December 2022
Volume 22, Issue 14
Open Access
Vision Sciences Society Annual Meeting Abstract  |   December 2022
Individual differences in object category learning: Steep versus shallow learners
Author Affiliations & Notes
  • James Tanaka
    University of Victoria
  • Michaella Trites
  • Jose Barrios
  • Buyun Xu
  • Stuart MacDonald
  • Footnotes
    Acknowledgements  Research supported by Natural Sciences and Engineering Research Council of Canada to JWT and SM and SM
Journal of Vision December 2022, Vol.22, 3447. doi:
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      James Tanaka, Michaella Trites, Jose Barrios, Buyun Xu, Stuart MacDonald; Individual differences in object category learning: Steep versus shallow learners. Journal of Vision 2022;22(14):3447.

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      © ARVO (1962-2015); The Authors (2016-present)

  • Supplements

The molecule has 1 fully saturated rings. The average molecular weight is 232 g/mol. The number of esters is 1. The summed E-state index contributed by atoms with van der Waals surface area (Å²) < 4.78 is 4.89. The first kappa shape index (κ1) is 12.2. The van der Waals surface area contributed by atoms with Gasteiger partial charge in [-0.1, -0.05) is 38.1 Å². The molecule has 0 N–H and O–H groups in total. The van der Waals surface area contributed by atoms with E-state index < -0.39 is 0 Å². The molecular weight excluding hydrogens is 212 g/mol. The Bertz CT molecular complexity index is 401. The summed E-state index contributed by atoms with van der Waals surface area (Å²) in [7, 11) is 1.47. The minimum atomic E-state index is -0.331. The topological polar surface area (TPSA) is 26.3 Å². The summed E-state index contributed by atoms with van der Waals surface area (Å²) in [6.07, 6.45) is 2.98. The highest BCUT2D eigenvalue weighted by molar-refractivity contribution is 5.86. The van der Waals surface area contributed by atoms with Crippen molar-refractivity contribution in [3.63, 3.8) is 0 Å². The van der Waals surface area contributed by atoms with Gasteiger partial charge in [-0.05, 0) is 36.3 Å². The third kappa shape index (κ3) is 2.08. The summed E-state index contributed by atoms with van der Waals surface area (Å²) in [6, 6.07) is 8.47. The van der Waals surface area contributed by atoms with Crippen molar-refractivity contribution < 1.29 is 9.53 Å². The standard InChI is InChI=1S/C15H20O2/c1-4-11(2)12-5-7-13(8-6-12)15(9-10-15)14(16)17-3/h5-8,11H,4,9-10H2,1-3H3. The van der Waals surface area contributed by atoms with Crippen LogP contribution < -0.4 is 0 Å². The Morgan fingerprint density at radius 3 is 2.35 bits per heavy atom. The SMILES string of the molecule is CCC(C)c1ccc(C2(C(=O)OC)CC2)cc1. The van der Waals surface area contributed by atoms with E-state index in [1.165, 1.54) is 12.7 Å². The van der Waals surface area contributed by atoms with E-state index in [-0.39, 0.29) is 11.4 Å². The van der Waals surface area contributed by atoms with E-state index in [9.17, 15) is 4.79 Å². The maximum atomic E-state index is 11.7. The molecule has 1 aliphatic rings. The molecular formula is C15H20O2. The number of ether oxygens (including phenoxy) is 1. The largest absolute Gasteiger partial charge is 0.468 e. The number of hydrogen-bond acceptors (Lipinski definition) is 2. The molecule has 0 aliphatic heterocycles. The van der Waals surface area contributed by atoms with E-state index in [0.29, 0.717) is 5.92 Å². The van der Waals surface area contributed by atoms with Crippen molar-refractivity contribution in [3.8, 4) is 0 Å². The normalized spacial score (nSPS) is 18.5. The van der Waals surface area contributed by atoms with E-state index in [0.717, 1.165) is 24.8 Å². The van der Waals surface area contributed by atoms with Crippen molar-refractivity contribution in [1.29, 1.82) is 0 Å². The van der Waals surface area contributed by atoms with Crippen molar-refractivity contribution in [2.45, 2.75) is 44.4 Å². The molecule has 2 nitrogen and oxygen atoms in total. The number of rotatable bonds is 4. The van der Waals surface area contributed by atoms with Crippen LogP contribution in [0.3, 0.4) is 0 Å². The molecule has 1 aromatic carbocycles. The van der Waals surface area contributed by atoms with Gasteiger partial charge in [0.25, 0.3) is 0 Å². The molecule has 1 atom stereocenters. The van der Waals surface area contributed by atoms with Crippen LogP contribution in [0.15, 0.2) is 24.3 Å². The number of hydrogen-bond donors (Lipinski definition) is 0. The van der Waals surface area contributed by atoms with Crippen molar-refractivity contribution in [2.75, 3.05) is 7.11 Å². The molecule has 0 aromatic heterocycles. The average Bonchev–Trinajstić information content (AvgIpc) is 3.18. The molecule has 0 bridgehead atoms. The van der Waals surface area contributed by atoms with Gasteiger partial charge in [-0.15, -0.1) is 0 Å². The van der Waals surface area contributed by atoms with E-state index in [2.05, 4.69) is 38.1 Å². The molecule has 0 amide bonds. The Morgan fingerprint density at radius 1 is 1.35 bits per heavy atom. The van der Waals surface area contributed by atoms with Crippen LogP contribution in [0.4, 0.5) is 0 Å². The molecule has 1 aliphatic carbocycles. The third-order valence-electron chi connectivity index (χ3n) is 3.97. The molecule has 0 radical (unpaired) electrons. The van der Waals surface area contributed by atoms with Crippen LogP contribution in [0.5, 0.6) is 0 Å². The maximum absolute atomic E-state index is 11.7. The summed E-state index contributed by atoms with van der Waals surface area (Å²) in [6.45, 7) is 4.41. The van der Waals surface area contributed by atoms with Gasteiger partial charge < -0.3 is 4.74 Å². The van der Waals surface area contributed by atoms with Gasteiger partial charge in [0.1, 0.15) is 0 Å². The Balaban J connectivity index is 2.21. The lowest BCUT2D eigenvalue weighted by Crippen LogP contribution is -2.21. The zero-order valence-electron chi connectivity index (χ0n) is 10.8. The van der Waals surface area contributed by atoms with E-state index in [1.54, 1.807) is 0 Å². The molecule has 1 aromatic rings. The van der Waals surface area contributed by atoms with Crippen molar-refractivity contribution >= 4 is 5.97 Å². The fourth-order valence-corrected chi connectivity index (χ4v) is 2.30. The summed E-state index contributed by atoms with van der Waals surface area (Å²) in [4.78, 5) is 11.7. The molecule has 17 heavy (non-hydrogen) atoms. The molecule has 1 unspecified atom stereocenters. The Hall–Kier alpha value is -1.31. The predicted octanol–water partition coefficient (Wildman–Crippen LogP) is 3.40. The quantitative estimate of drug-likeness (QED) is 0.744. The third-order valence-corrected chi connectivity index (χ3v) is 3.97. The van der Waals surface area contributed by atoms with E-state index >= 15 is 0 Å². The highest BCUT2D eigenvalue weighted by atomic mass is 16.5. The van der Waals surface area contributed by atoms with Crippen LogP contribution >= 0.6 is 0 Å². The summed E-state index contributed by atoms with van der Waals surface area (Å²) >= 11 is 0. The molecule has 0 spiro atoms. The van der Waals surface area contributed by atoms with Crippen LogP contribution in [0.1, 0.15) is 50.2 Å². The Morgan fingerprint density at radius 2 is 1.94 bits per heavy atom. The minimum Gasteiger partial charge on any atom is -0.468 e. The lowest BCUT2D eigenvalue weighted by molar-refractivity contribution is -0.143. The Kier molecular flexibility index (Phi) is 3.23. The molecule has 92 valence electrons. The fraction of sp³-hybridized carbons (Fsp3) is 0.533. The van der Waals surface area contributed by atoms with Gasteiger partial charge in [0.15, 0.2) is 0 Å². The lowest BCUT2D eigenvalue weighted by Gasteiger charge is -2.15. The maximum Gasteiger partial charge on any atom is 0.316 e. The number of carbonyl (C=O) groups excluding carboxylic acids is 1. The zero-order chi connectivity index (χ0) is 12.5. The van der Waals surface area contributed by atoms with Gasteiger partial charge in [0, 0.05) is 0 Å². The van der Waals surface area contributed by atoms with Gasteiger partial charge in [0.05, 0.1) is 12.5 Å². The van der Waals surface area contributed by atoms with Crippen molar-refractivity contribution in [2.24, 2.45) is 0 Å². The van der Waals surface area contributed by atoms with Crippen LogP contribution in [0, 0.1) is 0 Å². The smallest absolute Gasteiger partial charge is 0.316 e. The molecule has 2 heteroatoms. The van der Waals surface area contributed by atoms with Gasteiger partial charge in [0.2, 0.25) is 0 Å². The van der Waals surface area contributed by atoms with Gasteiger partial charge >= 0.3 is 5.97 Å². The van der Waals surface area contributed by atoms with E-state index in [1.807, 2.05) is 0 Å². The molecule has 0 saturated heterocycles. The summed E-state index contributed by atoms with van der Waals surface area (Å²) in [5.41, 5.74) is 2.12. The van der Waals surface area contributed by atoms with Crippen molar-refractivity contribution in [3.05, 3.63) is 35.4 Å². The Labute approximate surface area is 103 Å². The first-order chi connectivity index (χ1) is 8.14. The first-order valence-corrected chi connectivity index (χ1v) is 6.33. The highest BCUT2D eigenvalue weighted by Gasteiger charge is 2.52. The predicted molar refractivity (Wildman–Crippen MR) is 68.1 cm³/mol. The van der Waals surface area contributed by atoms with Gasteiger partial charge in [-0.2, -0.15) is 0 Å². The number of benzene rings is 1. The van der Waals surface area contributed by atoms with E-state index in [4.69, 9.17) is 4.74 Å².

In category training studies, it is assumed that once participants are trained to a specified criterion, they are equivalent in their categorization abilities. However, little work has examined how individual differences in the rate of category acquisition might affect the retention of category knowledge in the post-acquisition phase. In this study, we investigate the initial trainability of participants as a predictor of their ability to retain category knowledge. In Phase 1 of the study, participants were trained to classify images of warblers into one of four species categories (Magnolia, Cape May, Prairie, Townsend). Training continued until participants achieved a 90% accuracy criterion. Multilevel modeling was used to characterize participants as having either a “steep” or “shallow” acquisition slope. The slopes were computed based on the learner’s initial baseline performance in the first block of learning trials and the number of trials required to reach the 90% criterion. Subsequently, in Phase 2 of the study, participants were asked to categorize new images of the four warbler species. Their category abilities were tested at three time points: immediately, 1 day and 2 days after category training. The key result was that relative to the original 90% training criterion, steep learners improved their categorization performance to 97%. In contrast, the category performance of the shallow learners declined to 80% - below the original training criterion of 90%. Our findings show that category learning and category retention are intimately linked, where the rate by which someone acquires a perceptual category predicts how they will retain category knowledge over time. Adopting an individual differences perspective, these findings suggest that visual category learning may be a stable, trait-like characteristic that measures a person’s ability to acquire and retain category knowledge.


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